The Intuitive Thought Substage typically occurs between the ages of 4-7 and involves a child exhibiting more curiosity in understanding the world around them. At this point they have a wealth of knowledge and are beginning to see how things interrelate. Some of the software that my daughter uses now tends utilize these new cognitions. Though not necessarily deemed an educational website, Disney’s Club Penguin is an introduction to the world of massively multiplayer online role-playing game (MMORPG). In it, the player creates a penguin avatar that interacts and plays games with other penguin avatars. The games are not math or reading based, they are instead logic based and some are simply chance – the equivalent of rock-paper-scissors. Coins are earned as a result of taking on jobs (such as DJing or shoveling snow) that allows players to purchase “accessories” for their penguin.

Club Penguin gives children the opportunity to interact with others, teaches them the idea that work equals money, and allows them to use their developing reasoning cognitions to play the various games.

Lindsey and Me

While the cognitive abilities progress through the early stages of adolescence, by the age of eleven, Piaget believes they reach a formal operational stage where their thinking, while not the same, is similar to an adult. Cognitive abilities aside, other factors affect the use of technology and its design. The authors point out that speech, dexterity, reading, background knowledge and interaction style are all factors to consider when designing software for multiple age groups. Since Lindsey and I use very different software when we’re on the computer, it’s difficult to determine a true apple-to-apples comparison of the role these factors play in our use. In general terms we both use the operating system (MacOS X) and a browser (Firefox or Safari) and some differences can be seen there:

· Dexterity: Lindsey has progressively improved in her use of the mouse over the years. At one time it seemed huge in her hand. Apple’s MightyMouse and MagicMouse do not use buttons, instead depressing the mouse in the approximate location of a left or right button triggers the function. This was somewhat of an obstacle for her at first and often times the context-menu would pop up when she pressed down on the mouse – which occurs when you right-click. Tracking speed usually has to be set slower for her as well as it takes her longer to zero-in on her clickable target. Many software designers for children have always made targets much larger to accommodate this issue. Though I have seen many sites, Apple among them, who have moved to larger form elements and buttons during some functions to make it easier for everyone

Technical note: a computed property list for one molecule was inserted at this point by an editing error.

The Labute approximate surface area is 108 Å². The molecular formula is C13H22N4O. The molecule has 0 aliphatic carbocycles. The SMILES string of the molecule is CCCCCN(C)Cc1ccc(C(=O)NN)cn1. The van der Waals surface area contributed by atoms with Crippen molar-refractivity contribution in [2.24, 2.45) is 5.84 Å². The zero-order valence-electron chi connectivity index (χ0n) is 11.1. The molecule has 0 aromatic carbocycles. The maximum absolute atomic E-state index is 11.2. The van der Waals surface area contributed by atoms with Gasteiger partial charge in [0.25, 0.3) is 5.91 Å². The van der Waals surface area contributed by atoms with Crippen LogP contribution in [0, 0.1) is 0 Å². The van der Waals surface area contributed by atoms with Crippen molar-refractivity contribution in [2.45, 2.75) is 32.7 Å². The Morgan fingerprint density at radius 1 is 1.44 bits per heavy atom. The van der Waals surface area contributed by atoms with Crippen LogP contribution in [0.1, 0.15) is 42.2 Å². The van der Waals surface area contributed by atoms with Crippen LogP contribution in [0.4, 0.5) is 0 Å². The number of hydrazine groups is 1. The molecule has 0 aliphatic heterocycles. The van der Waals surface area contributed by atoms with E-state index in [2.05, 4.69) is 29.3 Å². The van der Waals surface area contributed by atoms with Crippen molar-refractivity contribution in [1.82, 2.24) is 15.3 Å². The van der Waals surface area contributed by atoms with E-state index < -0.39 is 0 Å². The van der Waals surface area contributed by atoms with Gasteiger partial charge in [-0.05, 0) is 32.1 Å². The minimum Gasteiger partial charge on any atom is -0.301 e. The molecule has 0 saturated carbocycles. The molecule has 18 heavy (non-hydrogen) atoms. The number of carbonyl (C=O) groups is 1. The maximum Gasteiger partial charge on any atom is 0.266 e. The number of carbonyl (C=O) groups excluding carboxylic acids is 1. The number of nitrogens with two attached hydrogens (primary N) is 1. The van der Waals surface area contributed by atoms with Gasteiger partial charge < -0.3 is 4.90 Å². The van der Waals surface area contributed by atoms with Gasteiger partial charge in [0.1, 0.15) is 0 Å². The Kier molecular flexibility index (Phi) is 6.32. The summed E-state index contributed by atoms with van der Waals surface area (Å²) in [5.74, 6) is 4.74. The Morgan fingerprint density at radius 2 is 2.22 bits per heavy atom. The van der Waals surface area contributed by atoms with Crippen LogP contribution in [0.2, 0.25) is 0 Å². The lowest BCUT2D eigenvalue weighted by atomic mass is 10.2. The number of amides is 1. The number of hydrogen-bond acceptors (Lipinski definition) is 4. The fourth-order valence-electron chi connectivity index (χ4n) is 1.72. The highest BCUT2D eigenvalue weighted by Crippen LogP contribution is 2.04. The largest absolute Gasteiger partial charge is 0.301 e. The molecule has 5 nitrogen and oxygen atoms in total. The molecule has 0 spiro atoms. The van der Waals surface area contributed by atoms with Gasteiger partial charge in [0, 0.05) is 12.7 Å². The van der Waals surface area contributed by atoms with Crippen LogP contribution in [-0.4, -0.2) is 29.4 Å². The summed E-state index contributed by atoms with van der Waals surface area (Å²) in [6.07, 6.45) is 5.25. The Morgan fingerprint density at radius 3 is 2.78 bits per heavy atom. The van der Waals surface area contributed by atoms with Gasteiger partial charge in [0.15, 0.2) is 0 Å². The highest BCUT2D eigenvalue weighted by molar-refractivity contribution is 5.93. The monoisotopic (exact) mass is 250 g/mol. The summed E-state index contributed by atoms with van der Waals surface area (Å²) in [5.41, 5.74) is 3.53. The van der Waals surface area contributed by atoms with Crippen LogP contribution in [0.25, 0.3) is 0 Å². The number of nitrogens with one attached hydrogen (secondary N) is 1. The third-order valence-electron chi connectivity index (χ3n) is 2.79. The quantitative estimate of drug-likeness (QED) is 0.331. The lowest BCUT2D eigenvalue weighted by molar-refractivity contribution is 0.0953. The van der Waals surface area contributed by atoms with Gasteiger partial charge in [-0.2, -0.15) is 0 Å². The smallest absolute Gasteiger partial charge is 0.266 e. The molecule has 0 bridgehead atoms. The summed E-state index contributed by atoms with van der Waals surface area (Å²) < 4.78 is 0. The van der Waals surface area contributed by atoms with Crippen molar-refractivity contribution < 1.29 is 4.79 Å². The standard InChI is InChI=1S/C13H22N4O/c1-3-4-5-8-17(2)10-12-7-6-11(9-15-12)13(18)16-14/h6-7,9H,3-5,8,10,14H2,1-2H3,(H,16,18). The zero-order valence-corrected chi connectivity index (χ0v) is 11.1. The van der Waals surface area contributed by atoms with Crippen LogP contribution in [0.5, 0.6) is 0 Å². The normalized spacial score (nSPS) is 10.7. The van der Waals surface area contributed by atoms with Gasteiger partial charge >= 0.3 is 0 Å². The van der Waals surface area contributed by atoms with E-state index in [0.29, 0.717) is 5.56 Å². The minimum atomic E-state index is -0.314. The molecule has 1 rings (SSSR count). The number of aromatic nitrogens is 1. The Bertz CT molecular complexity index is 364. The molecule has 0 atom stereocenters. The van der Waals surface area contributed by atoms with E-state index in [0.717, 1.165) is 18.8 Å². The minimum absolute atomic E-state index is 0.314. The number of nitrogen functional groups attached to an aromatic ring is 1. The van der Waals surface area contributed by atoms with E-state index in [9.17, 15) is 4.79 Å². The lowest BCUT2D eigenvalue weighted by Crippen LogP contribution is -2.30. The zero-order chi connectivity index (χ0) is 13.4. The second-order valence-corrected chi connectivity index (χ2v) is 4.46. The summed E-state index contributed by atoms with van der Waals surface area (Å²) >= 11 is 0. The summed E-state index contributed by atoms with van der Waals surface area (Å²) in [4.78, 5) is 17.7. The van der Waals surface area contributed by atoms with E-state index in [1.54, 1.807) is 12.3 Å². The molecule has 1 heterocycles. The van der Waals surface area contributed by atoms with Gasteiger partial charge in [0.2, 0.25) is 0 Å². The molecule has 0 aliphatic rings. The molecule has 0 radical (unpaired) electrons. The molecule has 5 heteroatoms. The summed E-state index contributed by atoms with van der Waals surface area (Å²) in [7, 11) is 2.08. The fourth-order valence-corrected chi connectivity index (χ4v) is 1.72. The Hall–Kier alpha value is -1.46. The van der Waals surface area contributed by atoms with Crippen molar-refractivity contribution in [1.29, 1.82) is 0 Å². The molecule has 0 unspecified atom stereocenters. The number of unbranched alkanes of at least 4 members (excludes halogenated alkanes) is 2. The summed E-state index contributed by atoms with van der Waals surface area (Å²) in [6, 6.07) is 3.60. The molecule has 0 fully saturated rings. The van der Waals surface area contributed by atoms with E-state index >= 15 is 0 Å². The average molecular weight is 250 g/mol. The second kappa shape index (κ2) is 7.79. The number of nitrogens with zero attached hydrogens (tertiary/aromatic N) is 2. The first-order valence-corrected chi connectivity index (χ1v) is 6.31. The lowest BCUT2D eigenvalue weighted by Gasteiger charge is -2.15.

· Reading and Speech: Communication issues are always a challenge and I always find myself explaining to her what she has to do in order to perform a certain task in her online homework assignments. I’ve observed that many of the educational software tools out there for her age group have little in the way of instructions and when they are provided, they are typically textual. Given that she is just learning to read, this can prove problematic. While its expected that an adult will supervise some of this work, they should really do a better job of providing brief tutorials to explain how the software works – this would make it easier for both the adults and children using the product.

· Background Knowledge: There are obvious gaps here, but in a general sense I’ve found that I usually have to only explain computer-use concepts once or twice and she’ll typically “get it”. The Doodle application on my iPhone has a limited functionality set that lets you select colors, pen types, etc. There’s also a new and save function. When she uses a similar flash-based drawing application in a browser, she understands the concepts of pen and background color. Seeing some of those cognitions develop is a lot of fun from a parent’s perspective, but it also points to knowledge transference between two mediums. In Club Penguin, the concepts of earning coins and being able to spend them in an online catalog was easier for her to understand with her having chores that earns her an allowance. Though, admittedly, I feel that Club Penguin may put a little too much emphasis on consumerism that may affect her thinking down the road.